Peter later meets up with MJ on campus, only now she's light-heartedly insisting she was simply playing a joke on him when claiming she witnessed a murder. But before he can pursue the matter further (which he must this time, since, being outside, there's no door nearby to slam after leaving in a huff), Flash Thompson arrives to give them both a lift. Unfortunately, en route, they find there's someone much more proficient at that:

Peter eventually manages to slip away ("slip away" meaning that he abandons an unconscious Flash after his car crashes in the confusion--see what I mean about having Peter as a friend?), and Spider-Man catches up to the Vulture. But Spidey learns that MJ wasn't the Vulture's prime target on campus, though the villain makes use of her anyway:

You'll need to suspend your disbelief with this scene--MJ apparently didn't hear Spider-Man call her "Gwendy," even though she likely heard everything else he said to her. I suppose we're left to assume that he was just muttering the words under his mask. Where's my no-prize?

Soon, however, a scream from elsewhere on campus diverts Spider-Man's attention. It seems the Vulture has definitely moved from pulling heists to terrorizing women:

And in the ensuing scuffle, Spider-Man discovers that this "Vulture" he's been battling is now close to the real deal:

The fight moves outside, where the police have moved in with a restraining net which entraps both the Vulture and Spidey. Only one of them isn't content to remain trapped--and he departs with his prize, or so he thinks:

Now, what would you do if you were the Vulture, and you were ready to confront your prey hundreds of feet up in the sky, and found that you'd instead been stuck with your deadliest opponent?

WAIT a minute--weren't we trying to solve a murder mystery? It looks like the Vulture is doing his best to add to the body count--and we're still no closer to any leads. And if Spidey plunges to his death--well, we'll definitely know who killed him, but we really want to get the answers to our questions: Why is the Vulture out for blood? What's the identity of not only his victim, but also that campus lab worker he's after? And MOST importantly--now that he's the genuine article, is the Vulture going to feel compelled to build a nest for himself in the nearest skyscraper??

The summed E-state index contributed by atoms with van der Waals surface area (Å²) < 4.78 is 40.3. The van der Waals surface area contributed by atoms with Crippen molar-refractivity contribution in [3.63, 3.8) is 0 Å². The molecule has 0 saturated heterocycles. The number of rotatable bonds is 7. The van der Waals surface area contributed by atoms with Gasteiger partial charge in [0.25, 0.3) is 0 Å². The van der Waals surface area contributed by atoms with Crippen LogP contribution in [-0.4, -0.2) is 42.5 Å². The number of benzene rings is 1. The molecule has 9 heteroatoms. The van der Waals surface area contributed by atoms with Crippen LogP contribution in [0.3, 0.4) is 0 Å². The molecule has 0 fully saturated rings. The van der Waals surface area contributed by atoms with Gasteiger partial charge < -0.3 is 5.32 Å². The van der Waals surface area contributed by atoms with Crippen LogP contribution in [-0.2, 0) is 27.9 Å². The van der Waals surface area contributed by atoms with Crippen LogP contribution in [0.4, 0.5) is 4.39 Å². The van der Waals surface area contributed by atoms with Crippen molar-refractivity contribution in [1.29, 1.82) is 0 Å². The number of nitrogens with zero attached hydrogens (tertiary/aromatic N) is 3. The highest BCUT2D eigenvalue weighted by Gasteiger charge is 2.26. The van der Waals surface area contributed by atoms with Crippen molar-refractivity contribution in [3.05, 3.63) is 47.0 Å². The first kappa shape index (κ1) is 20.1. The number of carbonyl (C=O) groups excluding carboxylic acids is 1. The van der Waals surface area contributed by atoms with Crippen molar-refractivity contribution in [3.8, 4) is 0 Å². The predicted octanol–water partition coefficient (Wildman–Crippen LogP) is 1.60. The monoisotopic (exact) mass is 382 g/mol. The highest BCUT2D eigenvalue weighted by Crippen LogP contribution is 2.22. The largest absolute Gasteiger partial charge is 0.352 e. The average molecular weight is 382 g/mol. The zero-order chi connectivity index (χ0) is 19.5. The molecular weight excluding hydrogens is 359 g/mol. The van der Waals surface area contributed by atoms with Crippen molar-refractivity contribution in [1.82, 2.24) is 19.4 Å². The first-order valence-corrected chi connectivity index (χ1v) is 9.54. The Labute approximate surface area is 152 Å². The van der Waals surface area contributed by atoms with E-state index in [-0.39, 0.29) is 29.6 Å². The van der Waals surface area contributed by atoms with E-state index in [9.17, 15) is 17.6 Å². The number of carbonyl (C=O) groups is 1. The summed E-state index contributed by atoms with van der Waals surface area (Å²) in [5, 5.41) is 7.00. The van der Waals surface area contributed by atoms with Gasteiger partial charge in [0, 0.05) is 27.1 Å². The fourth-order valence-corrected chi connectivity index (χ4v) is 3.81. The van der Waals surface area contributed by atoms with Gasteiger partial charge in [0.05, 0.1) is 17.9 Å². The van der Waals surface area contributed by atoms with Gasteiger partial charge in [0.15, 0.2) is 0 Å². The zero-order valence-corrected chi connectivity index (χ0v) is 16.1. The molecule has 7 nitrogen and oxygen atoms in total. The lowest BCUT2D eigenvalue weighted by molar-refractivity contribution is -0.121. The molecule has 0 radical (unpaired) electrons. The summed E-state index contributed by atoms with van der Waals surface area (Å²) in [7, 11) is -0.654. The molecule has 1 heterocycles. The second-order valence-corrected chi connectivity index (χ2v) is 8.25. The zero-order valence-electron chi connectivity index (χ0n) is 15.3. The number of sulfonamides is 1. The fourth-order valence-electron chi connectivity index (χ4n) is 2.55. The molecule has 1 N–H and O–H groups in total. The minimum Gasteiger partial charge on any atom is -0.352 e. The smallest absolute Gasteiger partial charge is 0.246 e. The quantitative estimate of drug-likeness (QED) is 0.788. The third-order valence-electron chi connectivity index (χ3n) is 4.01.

Amazing Spider-Man #127

Script: Gerry Conway
Pencils: Ross Andru
Inks: Frank Giacoia and Dave Hunt
Letterer: Tom Orzechowski


Colin Jones said...

In a recent issue of Deadpool the Vulture was described as looking like "Larry David bitten by a radioactive parakeet" lol. It's a bit strange why Harry Osborn was sharing a flat with Peter at all - considering that Norman Osborn was a billionaire you'd think that Harry would be living in a luxury penthouse apartment.

david_b said...

LOVE, LOVE, LOVE this issue, one of the first dozen ASM's I had, starting with ish 122. Harry's descent into madness was such a great secondary subplot, one of my favorite Vulture stories as well.

Anonymous said...

Another great look back at this Spider-Man story. Peter really had quite a few irons in the fire plus the recent death of Gwen. I did get lost on a tangent when you brought up the whole coffee issue. I can't get Justine Bateman's commercial for International. She smiles and says: Or even when I'm just relaxing. A relaxing cup of coffee? What is going on with your metabolism when coffee relaxes you? And the cups were so dang small!!!!

The Prowler (now at that point in life when caffeine just bounces off of him).

Comicsfan said...

Prowler, I suppose by a "relaxing" cup of coffee, the pitch person is referring to the fact that, with an addiction to caffeine, you're going to be wide-eyed and climbing the wall any second unless you don't have that cup of coffee!

David, we'll definitely have to cover those Harry-Goblin stories here sometime--as I recall, Harry made a pretty decent Green Goblin. In fact, where Peter's concerned, Harry probably made a better villain than roommate.

Colin, I'd imagine the thinking was that if Peter was living in the lap of luxury in Harry's pad, he'd have no credibility when whining about money problems or his crummy job situation. (Assuming that he'd even feel like leaving the apartment to go to work!)